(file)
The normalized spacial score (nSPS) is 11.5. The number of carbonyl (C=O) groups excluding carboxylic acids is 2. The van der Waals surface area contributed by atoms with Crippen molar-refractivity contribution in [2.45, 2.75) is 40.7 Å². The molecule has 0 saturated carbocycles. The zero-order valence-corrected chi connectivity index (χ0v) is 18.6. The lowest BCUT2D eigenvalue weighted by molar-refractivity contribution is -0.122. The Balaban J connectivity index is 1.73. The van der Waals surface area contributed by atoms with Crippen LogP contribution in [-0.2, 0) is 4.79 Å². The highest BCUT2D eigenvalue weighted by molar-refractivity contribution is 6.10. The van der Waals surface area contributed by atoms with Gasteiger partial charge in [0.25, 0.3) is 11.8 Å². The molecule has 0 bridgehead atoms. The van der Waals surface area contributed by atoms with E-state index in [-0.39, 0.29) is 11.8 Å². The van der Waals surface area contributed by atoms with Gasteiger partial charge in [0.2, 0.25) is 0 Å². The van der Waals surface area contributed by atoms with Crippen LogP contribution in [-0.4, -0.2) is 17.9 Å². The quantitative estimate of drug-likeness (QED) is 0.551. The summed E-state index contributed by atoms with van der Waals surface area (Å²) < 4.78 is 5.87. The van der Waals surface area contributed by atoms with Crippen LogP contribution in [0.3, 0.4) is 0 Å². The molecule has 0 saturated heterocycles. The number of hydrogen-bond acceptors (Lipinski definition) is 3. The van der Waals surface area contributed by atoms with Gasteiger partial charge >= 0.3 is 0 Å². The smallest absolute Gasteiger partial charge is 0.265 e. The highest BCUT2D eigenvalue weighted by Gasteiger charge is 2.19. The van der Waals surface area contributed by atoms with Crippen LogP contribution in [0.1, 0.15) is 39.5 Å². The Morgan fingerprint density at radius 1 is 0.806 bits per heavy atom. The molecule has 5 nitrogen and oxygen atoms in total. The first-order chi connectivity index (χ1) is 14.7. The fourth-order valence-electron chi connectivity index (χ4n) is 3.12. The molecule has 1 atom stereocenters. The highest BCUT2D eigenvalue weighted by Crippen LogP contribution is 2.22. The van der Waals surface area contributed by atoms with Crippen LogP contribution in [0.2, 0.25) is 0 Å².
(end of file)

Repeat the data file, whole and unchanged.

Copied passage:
The normalized spacial score (nSPS) is 11.5. The number of carbonyl (C=O) groups excluding carboxylic acids is 2. The van der Waals surface area contributed by atoms with Crippen molar-refractivity contribution in [2.45, 2.75) is 40.7 Å². The molecule has 0 saturated carbocycles. The zero-order valence-corrected chi connectivity index (χ0v) is 18.6. The lowest BCUT2D eigenvalue weighted by molar-refractivity contribution is -0.122. The Balaban J connectivity index is 1.73. The van der Waals surface area contributed by atoms with Crippen LogP contribution in [-0.2, 0) is 4.79 Å². The highest BCUT2D eigenvalue weighted by molar-refractivity contribution is 6.10. The van der Waals surface area contributed by atoms with Gasteiger partial charge in [0.25, 0.3) is 11.8 Å². The molecule has 0 bridgehead atoms. The van der Waals surface area contributed by atoms with E-state index in [-0.39, 0.29) is 11.8 Å². The van der Waals surface area contributed by atoms with Gasteiger partial charge in [0.2, 0.25) is 0 Å². The van der Waals surface area contributed by atoms with Crippen LogP contribution in [-0.4, -0.2) is 17.9 Å². The quantitative estimate of drug-likeness (QED) is 0.551. The summed E-state index contributed by atoms with van der Waals surface area (Å²) < 4.78 is 5.87. The van der Waals surface area contributed by atoms with Crippen LogP contribution in [0.3, 0.4) is 0 Å². The molecule has 0 saturated heterocycles. The number of hydrogen-bond acceptors (Lipinski definition) is 3. The van der Waals surface area contributed by atoms with Gasteiger partial charge >= 0.3 is 0 Å². The smallest absolute Gasteiger partial charge is 0.265 e. The highest BCUT2D eigenvalue weighted by Gasteiger charge is 2.19. The van der Waals surface area contributed by atoms with Crippen LogP contribution in [0.1, 0.15) is 39.5 Å². The Morgan fingerprint density at radius 1 is 0.806 bits per heavy atom. The molecule has 5 nitrogen and oxygen atoms in total. The first-order chi connectivity index (χ1) is 14.7. The fourth-order valence-electron chi connectivity index (χ4n) is 3.12. The molecule has 1 atom stereocenters. The highest BCUT2D eigenvalue weighted by Crippen LogP contribution is 2.22. The van der Waals surface area contributed by atoms with Crippen LogP contribution in [0.2, 0.25) is 0 Å².